LED Thermal Management Case Study – The Remote Sink

In many lighting applications the LED device must fit in a fixed space to accommodate a variety of customer requirements which usually neglect thermal management considerations.  A common example is luminaire design where the ceiling or wall fixtures are based on a pre-existing design using non-LED technologies.  These designs commonly have both restricted space for heat dissipation through conduction and limited air flow to remove heat via convection.   In cases where there is space to remotely dissipate the heat, heat pipes can be used to transport the heat from the device to a heat sink located elsewhere.  This is called the remote sink.

The remote sink solution has a heat pipe in direct contact with the LED device at one end, which serves as the evaporator. At the other end the heat pipe is connected to the heat sink, the condenser.  A sketch of a conceptual design can be seen in Figure 1.  Here two heat pipes are in direct contact with both the LED at the bottom and heat dissipating fins at the top. A wall or other enclosure can be placed in between the LED and heat sink to separate the two.

Heat pipes transfer heat from the LED to a remote sink, with very small temperature drops.

Figure 1. Heat pipes transfer heat from the LED to a remote sink, with very small temperature drops.

 

Aluminum has a thermal conductivity of about 180 W/m K, while the thermal conductivity of copper is only 400 W/m K.  In contrast, the effective conductivity of a heat pipe can range from 10,000 to 100,000 W/m K.   This high effective thermal conductivity allows the heat sinks to be located remotely from the LED.

IR image and photograph of remote cooling with a heat pipe embedded radial heat sink dissipating 30 W. The temperature distribution clearly demonstrates that the heat pipe can transport heat almost isothermally, and then deliver it uniformly to the heat sink.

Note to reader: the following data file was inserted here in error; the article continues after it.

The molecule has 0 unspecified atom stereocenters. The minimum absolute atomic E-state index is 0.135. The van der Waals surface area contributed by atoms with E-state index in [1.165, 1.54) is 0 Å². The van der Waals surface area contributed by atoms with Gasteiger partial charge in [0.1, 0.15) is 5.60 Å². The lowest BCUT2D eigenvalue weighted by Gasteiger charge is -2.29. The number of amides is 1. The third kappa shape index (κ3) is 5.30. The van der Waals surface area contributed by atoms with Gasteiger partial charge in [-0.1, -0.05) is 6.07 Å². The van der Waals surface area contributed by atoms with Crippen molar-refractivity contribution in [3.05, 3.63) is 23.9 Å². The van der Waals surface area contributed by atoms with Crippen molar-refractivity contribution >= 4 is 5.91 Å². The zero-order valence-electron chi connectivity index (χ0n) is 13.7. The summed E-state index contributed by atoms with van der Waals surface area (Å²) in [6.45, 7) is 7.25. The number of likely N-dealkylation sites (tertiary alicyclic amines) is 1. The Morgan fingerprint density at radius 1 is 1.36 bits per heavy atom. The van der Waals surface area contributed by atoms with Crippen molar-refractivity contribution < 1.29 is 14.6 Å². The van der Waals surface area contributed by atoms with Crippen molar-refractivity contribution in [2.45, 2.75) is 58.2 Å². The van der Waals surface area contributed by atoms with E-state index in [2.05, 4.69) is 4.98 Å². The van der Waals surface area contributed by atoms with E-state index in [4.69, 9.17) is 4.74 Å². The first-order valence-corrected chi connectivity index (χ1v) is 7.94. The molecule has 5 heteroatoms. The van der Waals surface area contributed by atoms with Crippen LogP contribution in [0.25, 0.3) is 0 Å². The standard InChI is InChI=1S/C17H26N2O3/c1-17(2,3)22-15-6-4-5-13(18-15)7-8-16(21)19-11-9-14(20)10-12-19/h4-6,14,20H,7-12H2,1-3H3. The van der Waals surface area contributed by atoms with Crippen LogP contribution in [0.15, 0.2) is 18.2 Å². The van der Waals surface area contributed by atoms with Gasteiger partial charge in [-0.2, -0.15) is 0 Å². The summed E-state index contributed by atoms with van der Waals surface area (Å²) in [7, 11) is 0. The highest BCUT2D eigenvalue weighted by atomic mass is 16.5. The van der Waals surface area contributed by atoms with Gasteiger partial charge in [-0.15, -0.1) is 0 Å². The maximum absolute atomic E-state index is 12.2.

Figure 2. IR image and photograph of remote cooling with a heat pipe embedded radial heat sink dissipating 30 W. The temperature distribution clearly demonstrates that the heat pipe can transport heat almost isothermally, and then deliver it uniformly to the heat sink.

 

Figure 2 shows a photograph and an infrared (IR) image of a heat pipe transporting heat to a remote sink.  The heat pipe heat sink is operating at natural convection conditions with 30 Watts of applied heat.  The heat pipe clearly demonstrates the transport of heat isothermally from the heat source to the heat sink and the even distribution of heat to the heat sink.  A slight increase in temperature is measured across the heat sink (<0.5 °C), due to the sensible heating of air rising through the heat sink.  Heat pipes can efficiently transfer heat approximately 8 inches with minimal thermal gradient, and over even greater distances when the heat pipe is gravity aided.  Note that the number, size shape and location of heat pipes would be specific to the design.

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